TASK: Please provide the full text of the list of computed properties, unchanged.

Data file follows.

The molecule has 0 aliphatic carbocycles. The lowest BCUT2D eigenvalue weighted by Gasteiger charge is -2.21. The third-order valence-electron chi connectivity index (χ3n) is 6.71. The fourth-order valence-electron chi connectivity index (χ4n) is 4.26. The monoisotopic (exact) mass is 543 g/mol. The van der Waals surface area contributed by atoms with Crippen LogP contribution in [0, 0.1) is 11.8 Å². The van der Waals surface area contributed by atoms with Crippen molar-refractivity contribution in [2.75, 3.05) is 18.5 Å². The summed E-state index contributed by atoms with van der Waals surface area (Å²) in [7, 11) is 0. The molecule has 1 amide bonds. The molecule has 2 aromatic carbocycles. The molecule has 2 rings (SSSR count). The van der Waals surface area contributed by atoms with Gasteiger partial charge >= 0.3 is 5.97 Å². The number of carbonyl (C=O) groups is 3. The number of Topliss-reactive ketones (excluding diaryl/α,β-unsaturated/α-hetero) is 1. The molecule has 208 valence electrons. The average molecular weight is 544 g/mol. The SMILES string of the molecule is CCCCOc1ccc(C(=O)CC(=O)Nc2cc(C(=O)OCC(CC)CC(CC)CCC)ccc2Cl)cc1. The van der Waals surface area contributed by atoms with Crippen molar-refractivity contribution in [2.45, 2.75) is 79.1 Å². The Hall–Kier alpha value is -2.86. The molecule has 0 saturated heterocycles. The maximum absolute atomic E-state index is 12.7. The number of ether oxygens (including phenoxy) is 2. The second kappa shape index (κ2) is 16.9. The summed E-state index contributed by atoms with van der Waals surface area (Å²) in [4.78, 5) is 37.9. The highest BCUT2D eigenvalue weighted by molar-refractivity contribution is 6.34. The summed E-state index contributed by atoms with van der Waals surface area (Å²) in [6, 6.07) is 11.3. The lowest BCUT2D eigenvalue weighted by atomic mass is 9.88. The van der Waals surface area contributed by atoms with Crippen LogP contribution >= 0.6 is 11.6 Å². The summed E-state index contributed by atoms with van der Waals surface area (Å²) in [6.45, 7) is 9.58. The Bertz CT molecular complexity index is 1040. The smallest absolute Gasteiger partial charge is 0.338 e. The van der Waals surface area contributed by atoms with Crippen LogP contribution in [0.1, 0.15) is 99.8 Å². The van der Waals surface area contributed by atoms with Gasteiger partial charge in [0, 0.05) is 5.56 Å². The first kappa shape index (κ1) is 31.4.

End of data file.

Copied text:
The molecule has 0 aliphatic carbocycles. The lowest BCUT2D eigenvalue weighted by Gasteiger charge is -2.21. The third-order valence-electron chi connectivity index (χ3n) is 6.71. The fourth-order valence-electron chi connectivity index (χ4n) is 4.26. The monoisotopic (exact) mass is 543 g/mol. The van der Waals surface area contributed by atoms with Crippen LogP contribution in [0, 0.1) is 11.8 Å². The van der Waals surface area contributed by atoms with Crippen molar-refractivity contribution in [2.75, 3.05) is 18.5 Å². The summed E-state index contributed by atoms with van der Waals surface area (Å²) in [7, 11) is 0. The molecule has 1 amide bonds. The molecule has 2 aromatic carbocycles. The molecule has 2 rings (SSSR count). The van der Waals surface area contributed by atoms with Gasteiger partial charge >= 0.3 is 5.97 Å². The number of carbonyl (C=O) groups is 3. The number of Topliss-reactive ketones (excluding diaryl/α,β-unsaturated/α-hetero) is 1. The molecule has 208 valence electrons. The average molecular weight is 544 g/mol. The SMILES string of the molecule is CCCCOc1ccc(C(=O)CC(=O)Nc2cc(C(=O)OCC(CC)CC(CC)CCC)ccc2Cl)cc1. The van der Waals surface area contributed by atoms with Crippen molar-refractivity contribution in [2.45, 2.75) is 79.1 Å². The Hall–Kier alpha value is -2.86. The molecule has 0 saturated heterocycles. The maximum absolute atomic E-state index is 12.7. The number of ether oxygens (including phenoxy) is 2. The second kappa shape index (κ2) is 16.9. The summed E-state index contributed by atoms with van der Waals surface area (Å²) in [4.78, 5) is 37.9. The highest BCUT2D eigenvalue weighted by molar-refractivity contribution is 6.34. The summed E-state index contributed by atoms with van der Waals surface area (Å²) in [6, 6.07) is 11.3. The lowest BCUT2D eigenvalue weighted by atomic mass is 9.88. The van der Waals surface area contributed by atoms with Crippen LogP contribution >= 0.6 is 11.6 Å². The summed E-state index contributed by atoms with van der Waals surface area (Å²) in [6.45, 7) is 9.58. The Bertz CT molecular complexity index is 1040. The smallest absolute Gasteiger partial charge is 0.338 e. The van der Waals surface area contributed by atoms with Crippen LogP contribution in [0.1, 0.15) is 99.8 Å². The van der Waals surface area contributed by atoms with Gasteiger partial charge in [0, 0.05) is 5.56 Å². The first kappa shape index (κ1) is 31.4.